the young woman comes home on her lunch hour to make sure that she's alright. but when she leaves, she locks her in again, and i can sometimes hear her messing around with the doorknob and the locks as her little dog scratches at the door and she begs for help in spanish.

today was especially bad, probably because it was almost 100 degrees outside. i'm sure she's okay, i reasoned to myself as i went into my apartment. i'm sure she has plenty of water. i'm sure the a/c is on. i'm sure that she's eaten breakfast. i'm sure that white-looking dominican girl will be here soon. i'm sure there's food and water in there for the dog. i'm sure, i told myself again and again. but the truth is, i wasn't sure. and neither was anyone else.

i went into my apartment with my mail and my groceries and my piano lesson and my problems. but i couldn't stop thinking about her, no matter how hard i practiced. so i went back out there, into that hot, sun-drenched hallway, to face the source of all of that whimpering.

as i approached the door with what little spanish i knew, i could hear the dog scratching, and when i spoke he began to bark. but she quieted it down with one sharp word. i heard myself talking through the doorjam and asking her: es mucho calor, no? que haces? tienes hambre? que quieres? somehow, we began to talk.

(evidently, that spanish i took in middle school still works. don't let them fool you, not for a minute -- nothing learned is ever wasted.)

of course i thought of my grandmother in charleston, sc and how comfortable her life is right now and what i would do if it were her and me against the world. it would break my heart to have to lock her up in an apartment in an urban setting like this one, but i'd do it in a heartbeat if that's what it took to keep a job and pay the rent.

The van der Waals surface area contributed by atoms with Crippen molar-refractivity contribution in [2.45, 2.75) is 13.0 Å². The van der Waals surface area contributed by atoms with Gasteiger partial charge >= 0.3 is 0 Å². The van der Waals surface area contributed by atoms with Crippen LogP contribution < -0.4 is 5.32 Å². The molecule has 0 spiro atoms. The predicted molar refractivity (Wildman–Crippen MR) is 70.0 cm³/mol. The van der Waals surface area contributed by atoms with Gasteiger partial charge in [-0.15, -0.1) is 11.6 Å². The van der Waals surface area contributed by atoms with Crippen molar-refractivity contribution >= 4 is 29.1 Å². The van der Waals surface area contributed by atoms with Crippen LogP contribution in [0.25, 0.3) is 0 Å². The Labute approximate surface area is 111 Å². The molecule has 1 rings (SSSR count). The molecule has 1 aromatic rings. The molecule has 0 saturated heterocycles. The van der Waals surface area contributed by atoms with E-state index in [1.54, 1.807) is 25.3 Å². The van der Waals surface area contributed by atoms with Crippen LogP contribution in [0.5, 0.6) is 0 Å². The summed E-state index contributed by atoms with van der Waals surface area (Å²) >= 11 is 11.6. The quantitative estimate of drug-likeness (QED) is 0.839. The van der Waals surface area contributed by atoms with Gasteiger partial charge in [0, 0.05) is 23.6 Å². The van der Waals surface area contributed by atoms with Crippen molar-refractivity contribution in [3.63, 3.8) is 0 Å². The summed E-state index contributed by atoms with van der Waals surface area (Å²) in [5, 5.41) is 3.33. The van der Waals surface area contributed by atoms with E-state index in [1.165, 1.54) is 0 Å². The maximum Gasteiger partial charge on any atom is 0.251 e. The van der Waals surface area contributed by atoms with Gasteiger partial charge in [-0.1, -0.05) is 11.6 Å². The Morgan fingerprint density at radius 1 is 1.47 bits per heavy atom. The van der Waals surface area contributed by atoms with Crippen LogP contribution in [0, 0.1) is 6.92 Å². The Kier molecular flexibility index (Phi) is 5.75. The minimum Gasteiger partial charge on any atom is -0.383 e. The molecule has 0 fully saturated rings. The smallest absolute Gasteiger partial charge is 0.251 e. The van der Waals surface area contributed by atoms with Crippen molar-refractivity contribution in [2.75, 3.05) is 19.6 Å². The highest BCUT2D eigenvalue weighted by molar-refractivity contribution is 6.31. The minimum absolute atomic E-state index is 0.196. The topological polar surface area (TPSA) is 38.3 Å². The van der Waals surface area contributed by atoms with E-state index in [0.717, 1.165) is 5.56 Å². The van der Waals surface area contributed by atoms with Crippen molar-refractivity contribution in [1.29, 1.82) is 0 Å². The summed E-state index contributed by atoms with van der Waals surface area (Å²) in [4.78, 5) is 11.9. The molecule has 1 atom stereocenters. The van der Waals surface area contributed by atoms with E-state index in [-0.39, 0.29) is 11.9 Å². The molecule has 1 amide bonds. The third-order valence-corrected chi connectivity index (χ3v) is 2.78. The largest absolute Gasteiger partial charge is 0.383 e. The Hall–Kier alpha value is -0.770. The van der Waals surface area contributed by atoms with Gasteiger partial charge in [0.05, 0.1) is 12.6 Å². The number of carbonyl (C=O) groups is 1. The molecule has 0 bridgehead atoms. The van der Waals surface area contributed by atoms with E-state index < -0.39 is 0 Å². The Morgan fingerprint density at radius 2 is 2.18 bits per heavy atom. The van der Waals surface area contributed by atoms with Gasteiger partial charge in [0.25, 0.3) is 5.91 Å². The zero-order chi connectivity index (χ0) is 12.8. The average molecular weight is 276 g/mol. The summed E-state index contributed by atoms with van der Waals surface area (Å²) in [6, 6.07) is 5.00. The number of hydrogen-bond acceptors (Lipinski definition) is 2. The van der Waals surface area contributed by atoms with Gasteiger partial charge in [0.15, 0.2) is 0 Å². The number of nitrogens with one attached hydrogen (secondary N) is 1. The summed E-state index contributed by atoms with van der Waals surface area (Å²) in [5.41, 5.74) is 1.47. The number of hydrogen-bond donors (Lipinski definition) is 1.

the old lady was fine, sort of. she didn't like feeling trapped and i think that more than anything else, she wanted her husband. he died in the apartment a few years ago. either she thinks he's lost outside somewhere or she's waiting for him to come back from the store, or both. or something else. hey, my spanish isn't that good. but it was a nice chat.

she may be senile, but she isn't blind. apparently, she knows what i look like. she kept calling me morena.

Monday, June 09, 2008


this monday's music video: another beautiful song about home, this time from sheryl crow. i don't necessarily consider myself a fan of her work -- emmylou harris did it first and she did it way, way better than this -- but ms. crow has so many songs that i like, i almost can't resist appreciating her in this indirect peripheral way. great songwriting is definitely where it's at.

too bad i couldn't embed the longer version. visually, it's tremendous. but hey -- i can't have everything i want, now can i.

Sunday, June 08, 2008

i've got the cigar -- sort of...

i went into voiceovers unlimited/aaa voiceovers a few days ago and did the voiceover takes for each minute or so of commercial copy for my voiceover reel. i bounced in and out of the studio listening carefully as dan duckworth edited all six of them together with the music that we’d already chosen for each one, then cut all of it into snippets of mere seconds each and trimmed the excess fat (breathiness, etc) away. fascinating stuff. protools is a little miracle.

by the time he was done, the running time for the whole thing was something like a minute and 10 seconds—because no one has a real attention span and because of the nature of voiceovers, they don’t have to. they can get the gist of it in short order.

when i heard a rough cut of the end result, i was floored. it sounded so good, i could hardly believe it was me.

now i have to wait for the whole thing to be edited and synched and polished and all. that should take something like two weeks. here’s how it goes: they’re going to email it to me and then they’re going to make 12 copies and a master copy for me to pick up. i’ll also get a mailing list, so i can do a postcard mailing to let agents who represent voiceover artists know that i’m available – and that means registering at so that i can take care of all of that asap. my goal is to have all of this done – the demo, the mailing to agents, the master copy in my hand – by my birthday on june 30th. with that as a present to myself, anything else is extra.